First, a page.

Figure 6.
Figure 6.
Cell Death Phenotypes in Wild-Type, Single Mutants (eds1, ndr1, and vad1), and Double Mutant vad1 eds1 and vad1 ndr1 Plants. One line, vad1 eds1 15, out of six lines, and vad1 ndr1 4, out of five lines, are presented as examples. (A) and (B) Single or double mutant plants (vad1 eds1) 5 d (A) and 8 d (B) after lesion formation in vad1. (C) and (D) Single or double mutant (vad1 ndr1) plants 3 d (A) and 11 d (B) after lesion formation in vad1. (E), (H), (G), and (J) Defense gene expression in wild-type, single, or double mutant plants. Transcript levels of PR-1 and PDF1-2 were determined by quantitative PCR in plants grown under lesion-promoting conditions 6 d before (white bars) and 6 d (gray bars) and 12 d (black bars) after lesion formation in vad1 for vad1 eds1 (E) and 6 d before (white bars) and 2 d (gray bars) and 8 d (black bars) after lesion formation in vad1 for vad1 ndr1 lines (F). See Methods for further details. This experiment was repeated twice with different sets of plants, and similar results were obtained. F.W., fresh weight. (F) and (I) Total SA levels in wild-type, single, or double mutant plants vad1 eds1 (F) and vad1 ndr1 (I) at two time points after lesion formation in vad1. The plant material used in (E) or (H) was also used for SA measurements.
Figure 7.
Figure 7.
Resistance Phenotypes in Wild-Type, Single Mutant (eds1, ndr1, and vad1), and Double Mutant vad1 eds1 and vad1 ndr1 Plants. Bacterial growth in wild-type, single, or double mutant plants: vad1 eds1 (A) and vad1 ndr1 (B). Inoculation with P. syringae strain DC3000 and strain DC3000 expressing avrRpm1, avrRpt2, and avrRps4 was performed with a bacterial suspension of 2.105 cfu/mL, and bacterial growth determinations were performed at the times indicated (day 0, white bars; day 3, black bars). Mean bacterial densities are shown (three to five replicates with corresponding standard deviations) for one representative experiment from two or three independent experiments performed for each strain.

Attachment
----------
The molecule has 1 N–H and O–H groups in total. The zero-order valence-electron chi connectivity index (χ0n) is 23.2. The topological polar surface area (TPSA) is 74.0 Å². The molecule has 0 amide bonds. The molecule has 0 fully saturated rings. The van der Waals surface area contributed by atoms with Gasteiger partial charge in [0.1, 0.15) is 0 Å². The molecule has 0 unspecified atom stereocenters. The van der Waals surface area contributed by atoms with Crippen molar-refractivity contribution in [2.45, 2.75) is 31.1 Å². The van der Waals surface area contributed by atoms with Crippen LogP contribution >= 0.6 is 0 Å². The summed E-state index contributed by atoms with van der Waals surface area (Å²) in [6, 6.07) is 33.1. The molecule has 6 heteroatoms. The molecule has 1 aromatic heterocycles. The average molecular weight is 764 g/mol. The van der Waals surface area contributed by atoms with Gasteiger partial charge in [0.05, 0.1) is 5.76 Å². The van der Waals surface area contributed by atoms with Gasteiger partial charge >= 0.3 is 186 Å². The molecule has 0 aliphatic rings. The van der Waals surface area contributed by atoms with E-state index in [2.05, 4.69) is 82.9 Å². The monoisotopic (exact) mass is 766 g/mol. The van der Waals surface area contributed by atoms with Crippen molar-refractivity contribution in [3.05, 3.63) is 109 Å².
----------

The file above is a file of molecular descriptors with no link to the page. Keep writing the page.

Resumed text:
Figure 8.
Figure 8.
Molecular Identification of the VAD1 Gene. (A) Genomic organization of vad1. The arrows indicate the insertion sites of the T-DNA in the mutants vad1-1 and vad1-2 within the VAD1 gene sequence. Gene organization in exons (boxes) and introns (black line) is presented. (B) Comparison of the predicted VAD1 protein with a protein from C. elegans (ZC328.3, http://elegans.swmed.edu). The regions delimiting the different domains were deduced from ProDom and SMART analysis.
Figure 9.
Figure 9.
VAD1 Gene Expression after Pathogen Inoculation and in Response to SA Treatment. (A) VAD1 and PR1 transcript accumulation in wild-type plants (Col-0) at different times after inoculation with an avirulent (Xcc147) strain of X. campestris pv campestris (squares), an avirulent (DC3000/avrRpm1) strain of P. syringae pv tomato (diamonds), or after treatment with water (triangles). Transcript levels of VAD1 and PR-1 were determined by quantitative PCR as described in Methods. Results are expressed as fold induction compared with the noninoculated wild type. (B) to (E) Histochemical localization of GUS activity in leaves from vad1 plants or plants containing a VAD1 promoter-GUS fusion, both healthy (B) and after inoculation with an avirulent (Xcc147) of X. campestris pv campestris ([C], [D], and [E]). Undetached leaves were infiltrated in a small region (1 cm2) with the bacterial strain at 108 cfu/mL and observed 48 h postinoculation (C) or sprayed with the bacterial suspension at 108 cfu/mL 6 h postinoculation (D) or 72 h postinoculation (E). (F) VAD1 and PR1 transcript accumulation in wild-type (Ws-4) and npr1 mutant plants at different times after treatment with SA (1 mM). One representative experiment is shown from two independent experiments.